Multidimensional Adaptive Sampling and Reconstruction for Ray Tracing
Below you can find image comparisons for the three different scenes used in the paper "Multidimensional Adaptive Sampling and Reconstruction for Ray Tracing". We compare our multidimensional adaptive sampling (MDAS) technique (with and without anisotropic reconstruction) to Mitchell's image-space adaptive sampling (at equal render time) and to ground truth.
Tip: Move the mouse over the images to compare the algorithms on specific parts of the scene.
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The Pool scene showing motion blur. Given equal time, our sampler generates an image with signiﬁcantly less noise and an MSE that is 9 times lower than Mitchell’s adaptive sampler. Our sampler is able to find and sample the regions with strong motion, which are problematic for the Mitchell sampler.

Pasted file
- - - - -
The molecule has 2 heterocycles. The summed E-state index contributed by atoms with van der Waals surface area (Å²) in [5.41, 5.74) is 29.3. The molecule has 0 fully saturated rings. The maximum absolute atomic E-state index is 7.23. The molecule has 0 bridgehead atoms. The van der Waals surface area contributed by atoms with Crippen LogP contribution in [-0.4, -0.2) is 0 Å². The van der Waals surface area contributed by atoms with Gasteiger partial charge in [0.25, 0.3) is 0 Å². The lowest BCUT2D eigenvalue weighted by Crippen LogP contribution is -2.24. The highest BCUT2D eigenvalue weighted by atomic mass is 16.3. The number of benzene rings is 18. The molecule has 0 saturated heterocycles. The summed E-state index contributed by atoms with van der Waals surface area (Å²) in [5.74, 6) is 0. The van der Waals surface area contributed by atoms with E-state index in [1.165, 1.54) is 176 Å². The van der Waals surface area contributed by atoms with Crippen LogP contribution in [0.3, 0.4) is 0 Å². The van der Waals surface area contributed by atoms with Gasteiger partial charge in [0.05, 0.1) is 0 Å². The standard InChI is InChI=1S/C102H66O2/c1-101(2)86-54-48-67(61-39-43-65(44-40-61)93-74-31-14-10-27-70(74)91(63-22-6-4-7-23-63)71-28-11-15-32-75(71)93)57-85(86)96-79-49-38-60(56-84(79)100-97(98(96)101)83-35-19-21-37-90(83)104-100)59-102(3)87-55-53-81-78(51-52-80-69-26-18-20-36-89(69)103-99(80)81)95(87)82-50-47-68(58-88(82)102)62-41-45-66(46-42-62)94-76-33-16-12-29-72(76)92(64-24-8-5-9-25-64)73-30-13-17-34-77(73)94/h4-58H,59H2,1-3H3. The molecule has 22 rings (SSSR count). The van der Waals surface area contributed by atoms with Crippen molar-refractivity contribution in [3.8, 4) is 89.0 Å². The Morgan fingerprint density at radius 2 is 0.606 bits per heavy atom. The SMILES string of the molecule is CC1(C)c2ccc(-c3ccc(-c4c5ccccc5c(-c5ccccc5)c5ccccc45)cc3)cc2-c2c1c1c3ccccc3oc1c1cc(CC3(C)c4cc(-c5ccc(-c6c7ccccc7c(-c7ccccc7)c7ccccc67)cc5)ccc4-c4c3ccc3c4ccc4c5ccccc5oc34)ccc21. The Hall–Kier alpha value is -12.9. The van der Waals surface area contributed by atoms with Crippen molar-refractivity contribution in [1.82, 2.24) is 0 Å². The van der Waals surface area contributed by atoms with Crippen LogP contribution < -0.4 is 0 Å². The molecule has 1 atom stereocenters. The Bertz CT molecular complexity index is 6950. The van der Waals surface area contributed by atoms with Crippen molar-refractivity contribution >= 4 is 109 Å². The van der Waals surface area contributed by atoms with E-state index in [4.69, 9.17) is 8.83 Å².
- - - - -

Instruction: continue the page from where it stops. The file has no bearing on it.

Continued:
The Chess scene showing depth of ﬁeld. Our technique is able to sample and reconstruct the regions that are out of focus while the Mitchell sampler is noisy in these regions. Even though the out of focus areas are a small part of the image our sampler is able to produce an image with an MSE that is two times lower than the equal time rendered image with Mitchell’s adaptive sampler. Due to our anisotropic reconstruction technique we can successfully reconstruct both blurry, out-of-focus regions, and sharp, in-focus regions. Without anisotropic reconstruction, the MSE of our method more than doubles.
The Car scene demonstrates a 5-D sampling domain including both motion blur and depth-of-field. We use 10K initial samples and 32 samples per pixel in the final distribution. This scene renders in 2884 seconds and reconstruction takes 22% of total render time.